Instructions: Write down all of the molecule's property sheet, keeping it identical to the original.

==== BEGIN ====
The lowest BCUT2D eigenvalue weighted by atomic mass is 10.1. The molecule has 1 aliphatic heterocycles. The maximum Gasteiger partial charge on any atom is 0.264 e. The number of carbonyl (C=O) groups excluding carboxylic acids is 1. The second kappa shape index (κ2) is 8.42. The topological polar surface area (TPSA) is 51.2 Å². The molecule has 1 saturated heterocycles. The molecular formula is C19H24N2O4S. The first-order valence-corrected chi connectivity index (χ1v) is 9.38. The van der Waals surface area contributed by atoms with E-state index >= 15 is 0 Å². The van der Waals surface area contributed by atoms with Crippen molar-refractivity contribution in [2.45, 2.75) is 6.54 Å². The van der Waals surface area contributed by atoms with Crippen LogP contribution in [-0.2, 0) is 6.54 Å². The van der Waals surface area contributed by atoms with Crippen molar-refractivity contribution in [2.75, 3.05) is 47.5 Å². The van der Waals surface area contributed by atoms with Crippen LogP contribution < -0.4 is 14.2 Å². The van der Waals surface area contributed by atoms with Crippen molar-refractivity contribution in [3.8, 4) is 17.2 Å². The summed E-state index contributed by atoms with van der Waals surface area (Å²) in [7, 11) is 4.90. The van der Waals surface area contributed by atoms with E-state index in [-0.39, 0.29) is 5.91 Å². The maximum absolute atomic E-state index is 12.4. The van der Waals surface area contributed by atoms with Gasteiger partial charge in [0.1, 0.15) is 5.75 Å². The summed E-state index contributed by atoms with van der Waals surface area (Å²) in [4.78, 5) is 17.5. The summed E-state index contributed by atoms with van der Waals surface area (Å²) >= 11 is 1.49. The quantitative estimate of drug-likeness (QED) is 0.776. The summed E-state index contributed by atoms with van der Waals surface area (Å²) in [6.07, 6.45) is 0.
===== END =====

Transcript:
The lowest BCUT2D eigenvalue weighted by atomic mass is 10.1. The molecule has 1 aliphatic heterocycles. The maximum Gasteiger partial charge on any atom is 0.264 e. The number of carbonyl (C=O) groups excluding carboxylic acids is 1. The second kappa shape index (κ2) is 8.42. The topological polar surface area (TPSA) is 51.2 Å². The molecule has 1 saturated heterocycles. The molecular formula is C19H24N2O4S. The first-order valence-corrected chi connectivity index (χ1v) is 9.38. The van der Waals surface area contributed by atoms with E-state index >= 15 is 0 Å². The van der Waals surface area contributed by atoms with Crippen molar-refractivity contribution in [2.45, 2.75) is 6.54 Å². The van der Waals surface area contributed by atoms with Crippen LogP contribution in [-0.2, 0) is 6.54 Å². The van der Waals surface area contributed by atoms with Crippen molar-refractivity contribution in [2.75, 3.05) is 47.5 Å². The van der Waals surface area contributed by atoms with Crippen LogP contribution < -0.4 is 14.2 Å². The van der Waals surface area contributed by atoms with Crippen molar-refractivity contribution in [3.8, 4) is 17.2 Å². The summed E-state index contributed by atoms with van der Waals surface area (Å²) in [7, 11) is 4.90. The van der Waals surface area contributed by atoms with E-state index in [-0.39, 0.29) is 5.91 Å². The maximum absolute atomic E-state index is 12.4. The van der Waals surface area contributed by atoms with Gasteiger partial charge in [0.1, 0.15) is 5.75 Å². The summed E-state index contributed by atoms with van der Waals surface area (Å²) in [4.78, 5) is 17.5. The summed E-state index contributed by atoms with van der Waals surface area (Å²) >= 11 is 1.49. The quantitative estimate of drug-likeness (QED) is 0.776. The summed E-state index contributed by atoms with van der Waals surface area (Å²) in [6.07, 6.45) is 0.